Photo Courtesy of Ypsi Real

Fun at the Ypsi Heritage Festival

Photo Courtesy of Ypsi Real

7)   DIYpsi Indie Art Fair | August 27 – 28

Artists from Ypsilanti and all over the region rally together twice a year for the DIYpsi (dip-see) Indie Art Fair. Makers and artists offer affordable, whimsical, and high quality goods at this two-day event. Support local artists and find unique gifts for yourself and others

8)   Ypsilanti Heritage Festival | August 26 – 28

Live music, delicious food, and dozens of community organizations can be found at the Ypsilanti Heritage Festival. To commence the festival, hundreds of rubber ducks are spilled (and caught) in the Huron River for the annual Rubber Duck Race. Purchase a duck for $5 to enter the race to win amazing prizes!

9)   Thunder Over Michigan | August 20 – 21

Ypsilanti is known for its contribution to aviation history at the Willow Run Bomber Plant – home to Rosie the Riveter. Hosted by the Yankee Air Museum, Thunder Over Michigan draws thousands of spectators every year to marvel one of the greatest “warbird” shows in America. Witness antique bomber jets, and state-of-the-art contemporary aircrafts fly and sometimes flip in the sky!

A crowd enjoying the air show at Thunder over Michigan

Photo Courtesy of Ypsi Real

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6 Ways to Explore the Real Ypsilanti

Ypsilanti has become a vibrant arts hotspot around an ever-growing foodie scene. Their rich history is waiting to be discovered in every historic building and park setting. Interested in learning more? The Ypsilanti Convention and Visitors Bureau shares six new things to discover in Ypsilanti. 

1. Eat the eats Ypsilanti takes pride in fostering the visions and dreams of local restaurant owners. From fine dining to the more casual,  the city has a passion for bringing folks together over a juicy burger, a fresh salad or a special dessert. Our chefs are unassuming, fully committing themselves to the power of a delicious meal.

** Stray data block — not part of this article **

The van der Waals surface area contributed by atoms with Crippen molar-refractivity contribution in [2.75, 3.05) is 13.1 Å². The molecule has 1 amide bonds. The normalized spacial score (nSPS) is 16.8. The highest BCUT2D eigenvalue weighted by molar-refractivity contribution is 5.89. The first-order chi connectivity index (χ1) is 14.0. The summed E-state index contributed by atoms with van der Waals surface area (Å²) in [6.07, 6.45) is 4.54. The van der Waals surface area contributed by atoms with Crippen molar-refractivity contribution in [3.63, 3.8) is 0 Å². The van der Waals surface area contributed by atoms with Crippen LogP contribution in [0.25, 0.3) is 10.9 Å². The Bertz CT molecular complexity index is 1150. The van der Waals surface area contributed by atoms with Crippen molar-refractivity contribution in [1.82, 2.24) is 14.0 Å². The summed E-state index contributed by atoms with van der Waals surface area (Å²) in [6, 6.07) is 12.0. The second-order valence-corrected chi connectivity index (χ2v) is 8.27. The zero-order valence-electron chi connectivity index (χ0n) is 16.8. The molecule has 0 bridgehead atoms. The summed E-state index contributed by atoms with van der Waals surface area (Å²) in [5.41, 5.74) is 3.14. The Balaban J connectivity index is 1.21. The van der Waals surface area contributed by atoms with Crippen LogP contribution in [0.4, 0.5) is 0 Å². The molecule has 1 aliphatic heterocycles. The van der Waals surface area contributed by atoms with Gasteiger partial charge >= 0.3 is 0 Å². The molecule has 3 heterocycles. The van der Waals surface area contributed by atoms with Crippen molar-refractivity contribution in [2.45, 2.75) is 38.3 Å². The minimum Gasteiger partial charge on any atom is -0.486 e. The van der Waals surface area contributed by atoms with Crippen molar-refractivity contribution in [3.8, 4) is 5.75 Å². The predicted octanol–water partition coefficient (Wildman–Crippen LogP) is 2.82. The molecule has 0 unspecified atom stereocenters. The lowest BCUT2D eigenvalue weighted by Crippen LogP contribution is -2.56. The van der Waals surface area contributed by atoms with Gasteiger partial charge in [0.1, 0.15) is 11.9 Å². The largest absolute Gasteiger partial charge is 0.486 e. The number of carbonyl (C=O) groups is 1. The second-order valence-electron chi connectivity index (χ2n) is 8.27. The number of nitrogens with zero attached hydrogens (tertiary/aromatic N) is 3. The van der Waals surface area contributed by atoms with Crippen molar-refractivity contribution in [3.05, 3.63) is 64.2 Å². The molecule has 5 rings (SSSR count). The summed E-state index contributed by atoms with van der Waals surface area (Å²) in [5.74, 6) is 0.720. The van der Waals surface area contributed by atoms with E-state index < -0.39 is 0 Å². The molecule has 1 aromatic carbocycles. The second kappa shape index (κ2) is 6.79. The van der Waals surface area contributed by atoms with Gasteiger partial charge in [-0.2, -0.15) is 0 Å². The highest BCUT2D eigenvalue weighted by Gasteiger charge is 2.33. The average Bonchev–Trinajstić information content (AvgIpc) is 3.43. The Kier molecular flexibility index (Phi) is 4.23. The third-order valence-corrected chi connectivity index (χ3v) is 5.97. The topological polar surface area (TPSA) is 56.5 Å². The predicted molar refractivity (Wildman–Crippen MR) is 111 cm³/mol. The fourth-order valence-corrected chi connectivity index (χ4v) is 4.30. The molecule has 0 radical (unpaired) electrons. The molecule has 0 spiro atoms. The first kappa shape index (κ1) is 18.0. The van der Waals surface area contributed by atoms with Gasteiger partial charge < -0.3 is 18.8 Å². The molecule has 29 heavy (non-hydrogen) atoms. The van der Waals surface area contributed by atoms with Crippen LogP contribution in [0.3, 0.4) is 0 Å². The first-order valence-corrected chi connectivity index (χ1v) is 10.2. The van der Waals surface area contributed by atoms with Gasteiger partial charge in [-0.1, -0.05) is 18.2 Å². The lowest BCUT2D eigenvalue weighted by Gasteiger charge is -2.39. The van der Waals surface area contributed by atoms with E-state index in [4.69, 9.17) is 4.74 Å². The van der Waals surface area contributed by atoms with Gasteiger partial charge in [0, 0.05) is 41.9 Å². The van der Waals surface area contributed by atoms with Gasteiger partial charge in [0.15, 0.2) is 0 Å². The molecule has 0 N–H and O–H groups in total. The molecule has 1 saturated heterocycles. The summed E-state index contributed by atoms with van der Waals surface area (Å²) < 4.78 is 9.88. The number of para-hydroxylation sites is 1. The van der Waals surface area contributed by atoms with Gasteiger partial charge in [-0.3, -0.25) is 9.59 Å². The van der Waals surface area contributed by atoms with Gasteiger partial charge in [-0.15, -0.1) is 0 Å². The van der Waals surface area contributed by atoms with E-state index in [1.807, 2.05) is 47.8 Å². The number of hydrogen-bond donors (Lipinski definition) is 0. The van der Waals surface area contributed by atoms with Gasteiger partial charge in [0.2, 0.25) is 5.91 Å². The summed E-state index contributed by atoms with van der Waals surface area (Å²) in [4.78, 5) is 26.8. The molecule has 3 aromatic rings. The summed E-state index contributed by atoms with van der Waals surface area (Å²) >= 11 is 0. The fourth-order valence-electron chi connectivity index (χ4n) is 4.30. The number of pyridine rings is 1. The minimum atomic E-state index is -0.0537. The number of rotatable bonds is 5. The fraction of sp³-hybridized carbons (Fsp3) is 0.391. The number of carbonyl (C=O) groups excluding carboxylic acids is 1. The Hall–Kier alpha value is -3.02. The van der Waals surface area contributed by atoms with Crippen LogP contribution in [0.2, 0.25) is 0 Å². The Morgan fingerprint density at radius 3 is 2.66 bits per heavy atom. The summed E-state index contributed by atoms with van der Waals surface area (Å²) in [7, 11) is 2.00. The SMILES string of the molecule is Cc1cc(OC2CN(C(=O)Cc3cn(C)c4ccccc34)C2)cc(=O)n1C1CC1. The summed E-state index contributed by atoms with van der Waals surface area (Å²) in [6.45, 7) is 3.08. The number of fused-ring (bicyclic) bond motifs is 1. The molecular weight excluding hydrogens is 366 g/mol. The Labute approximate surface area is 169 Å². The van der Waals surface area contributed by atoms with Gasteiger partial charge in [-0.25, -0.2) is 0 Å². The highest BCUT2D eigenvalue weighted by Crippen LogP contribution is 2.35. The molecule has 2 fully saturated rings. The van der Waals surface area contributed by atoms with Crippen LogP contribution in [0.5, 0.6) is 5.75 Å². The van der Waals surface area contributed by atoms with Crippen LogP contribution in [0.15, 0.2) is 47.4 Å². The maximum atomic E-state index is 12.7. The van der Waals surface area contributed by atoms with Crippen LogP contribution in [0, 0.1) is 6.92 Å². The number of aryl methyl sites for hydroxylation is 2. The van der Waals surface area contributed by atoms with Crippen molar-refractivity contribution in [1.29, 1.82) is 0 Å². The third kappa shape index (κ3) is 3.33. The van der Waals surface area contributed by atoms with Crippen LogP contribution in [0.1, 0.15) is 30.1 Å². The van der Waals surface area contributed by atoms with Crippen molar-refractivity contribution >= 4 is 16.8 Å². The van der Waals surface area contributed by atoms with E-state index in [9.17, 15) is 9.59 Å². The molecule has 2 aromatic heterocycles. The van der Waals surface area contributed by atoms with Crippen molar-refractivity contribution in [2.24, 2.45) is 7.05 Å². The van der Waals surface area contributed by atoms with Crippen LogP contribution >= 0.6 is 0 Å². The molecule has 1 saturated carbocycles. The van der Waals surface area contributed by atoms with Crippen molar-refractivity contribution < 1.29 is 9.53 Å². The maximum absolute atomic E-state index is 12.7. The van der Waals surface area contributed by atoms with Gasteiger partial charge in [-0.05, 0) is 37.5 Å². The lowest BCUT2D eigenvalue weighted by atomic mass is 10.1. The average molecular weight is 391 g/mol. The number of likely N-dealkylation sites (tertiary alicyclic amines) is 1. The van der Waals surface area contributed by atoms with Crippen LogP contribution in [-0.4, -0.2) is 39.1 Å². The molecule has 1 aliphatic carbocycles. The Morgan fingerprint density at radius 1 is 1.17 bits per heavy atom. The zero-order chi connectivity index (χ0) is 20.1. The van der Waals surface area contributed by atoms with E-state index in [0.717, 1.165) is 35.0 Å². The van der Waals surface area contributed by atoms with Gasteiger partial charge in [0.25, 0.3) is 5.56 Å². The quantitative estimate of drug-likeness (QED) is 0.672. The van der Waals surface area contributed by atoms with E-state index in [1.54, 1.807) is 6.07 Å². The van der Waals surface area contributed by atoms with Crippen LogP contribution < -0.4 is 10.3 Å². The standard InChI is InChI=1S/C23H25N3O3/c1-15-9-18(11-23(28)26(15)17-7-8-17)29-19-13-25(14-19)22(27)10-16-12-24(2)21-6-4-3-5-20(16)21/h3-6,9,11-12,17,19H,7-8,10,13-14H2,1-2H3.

Photo courtesy of the Ypsilanti CVB

Photo courtesy of the Ypsilanti CVB

 2. See the parks After indulging at the local restaurants, visit one of the many parks in Ypsilanti to walk off those calories. Riverside Park is a favorite amongst locals as it lies along the banks of the Huron River. Take the three-pointed bridge, called the tridge, from Riverside Park to Frog Island where you’ll find a historic, outdoor amphitheater and a vintage running track. Have a passion for bicycling? The Border-to-Border Trail, which links the entire county from Ford Lake to the city of Dexter.

Photo courtesy of the Ypsilanti CVB

Photo courtesy of the Ypsilanti CVB

 3. Drink the drinks Beer and coffee are the name of the game in Ypsilanti. Breweries, tap houses and artisanal coffee shops line the streets of this up-and-coming city. It’s not about the light beers or corporate lattes in Ypsilanti. Every sip is considered. Every drink is a craft.

Photo courtesy of the Ypsilanti CVB

Photo courtesy of the Ypsilanti CVB

 4. Learn the history Ypsilanti’s history is rich, vibrant, and relevant when you consider it is home to four museums a dedicated group of local historians and historical architecture.

Photo courtesy of the Ypsilanti CVB

Photo courtesy of the Ypsilanti CVB

5. Pick some apples The fall season is the perfect time for Wiard’s Cider Mill and Apple Orchard in Ypsilanti Township. Families can go apple picking, select that perfect pumpkin, enjoy  a hayride and get lost in the corn mazes. The open air and endless activities are best if followed by warm cider and sugar donuts.

Photo courtesy of the Ypsilanti CVB

Photo courtesy of the Ypsilanti CVB

 6. Discover Eastern Michigan University Whether you’re exploring student and faculty galleries, enjoying a production at the campus theatre or taking a stroll through the walkable campus – Eastern Michigan University is home to many exciting activities. Football, basketball and volleyball games are full of team spirit and held in beautiful facilities. Buildings throughout campus create a beautiful juxtaposition of historic and modern architecture.

Make daily discoveries about Ypsilanti by following Ypsi Real on Facebook, Twitter and Instagram.You’ll find photos, videos, and blogs about this historic, yet ever-evolving city in Southeast Michigan!

What do you plan to check out in Ypsilanti this autumn?